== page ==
A proposal in the Ohio Legislature to prohibit employment and housing discrimination based on sexual orientation and gender identity is making progress for the first time, after years of languishing in committee.
The Democratic-controlled House is poised to bring the legislation up for a vote when lawmakers return next week from a break. It was approved in committee earlier this year, the first time that’s happened since it was first introduced in the early part of the decade.
State Rep. Dan Stewart, a Columbus Democrat, said lawmakers have begun to understand the issue when a simple question is posed to them: “Do you think it’s fair to fire someone solely on the basis that they are gay or lesbian?”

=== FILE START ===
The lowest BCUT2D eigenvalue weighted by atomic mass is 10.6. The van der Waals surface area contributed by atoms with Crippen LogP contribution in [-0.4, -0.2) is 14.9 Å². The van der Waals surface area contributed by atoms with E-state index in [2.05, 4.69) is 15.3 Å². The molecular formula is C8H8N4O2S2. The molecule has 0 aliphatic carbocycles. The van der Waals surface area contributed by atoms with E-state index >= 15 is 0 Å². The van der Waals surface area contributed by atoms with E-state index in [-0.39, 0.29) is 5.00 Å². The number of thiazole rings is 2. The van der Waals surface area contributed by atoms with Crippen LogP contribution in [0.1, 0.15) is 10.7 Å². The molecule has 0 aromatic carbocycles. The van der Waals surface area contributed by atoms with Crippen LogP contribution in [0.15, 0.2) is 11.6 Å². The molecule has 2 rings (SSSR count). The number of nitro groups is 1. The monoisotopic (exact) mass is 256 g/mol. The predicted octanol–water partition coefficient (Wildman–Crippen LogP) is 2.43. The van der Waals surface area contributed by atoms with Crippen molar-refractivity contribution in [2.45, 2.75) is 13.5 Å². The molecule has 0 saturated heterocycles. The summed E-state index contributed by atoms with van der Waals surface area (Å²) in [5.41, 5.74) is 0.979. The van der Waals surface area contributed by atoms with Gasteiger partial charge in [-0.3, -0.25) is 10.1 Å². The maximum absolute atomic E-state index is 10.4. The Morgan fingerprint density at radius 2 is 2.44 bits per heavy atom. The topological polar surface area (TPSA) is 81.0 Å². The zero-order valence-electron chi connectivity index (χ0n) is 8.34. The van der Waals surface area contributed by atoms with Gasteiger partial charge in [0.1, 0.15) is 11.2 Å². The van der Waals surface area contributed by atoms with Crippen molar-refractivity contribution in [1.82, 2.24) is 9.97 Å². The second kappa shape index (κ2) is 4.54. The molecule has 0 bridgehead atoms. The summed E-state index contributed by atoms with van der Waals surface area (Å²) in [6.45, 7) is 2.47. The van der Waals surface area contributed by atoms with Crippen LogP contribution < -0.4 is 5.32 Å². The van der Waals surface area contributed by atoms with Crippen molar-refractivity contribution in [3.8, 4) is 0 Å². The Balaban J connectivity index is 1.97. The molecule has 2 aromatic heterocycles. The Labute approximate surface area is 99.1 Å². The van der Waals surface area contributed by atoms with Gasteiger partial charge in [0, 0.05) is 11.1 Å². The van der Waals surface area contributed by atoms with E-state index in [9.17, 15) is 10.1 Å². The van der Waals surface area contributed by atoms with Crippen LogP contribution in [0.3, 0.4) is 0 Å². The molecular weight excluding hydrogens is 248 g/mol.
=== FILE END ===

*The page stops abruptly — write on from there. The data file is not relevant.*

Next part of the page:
Stewart first introduced the bill into the General Assembly in 2002.
The bill would add sexual orientation and gender identity to established categories such as race and gender, to be protected from discrimination in employment, housing and credit.
Ohio would be the 13th state to prohibit discrimination based on both sexual orientation and gender identity, according to the Human Rights Campaign, a national lesbian, gay, bisexual and transgender civil rights organization. Twenty-one states protect against sexual orientation discrimination only.
More from the Dayton Daily News.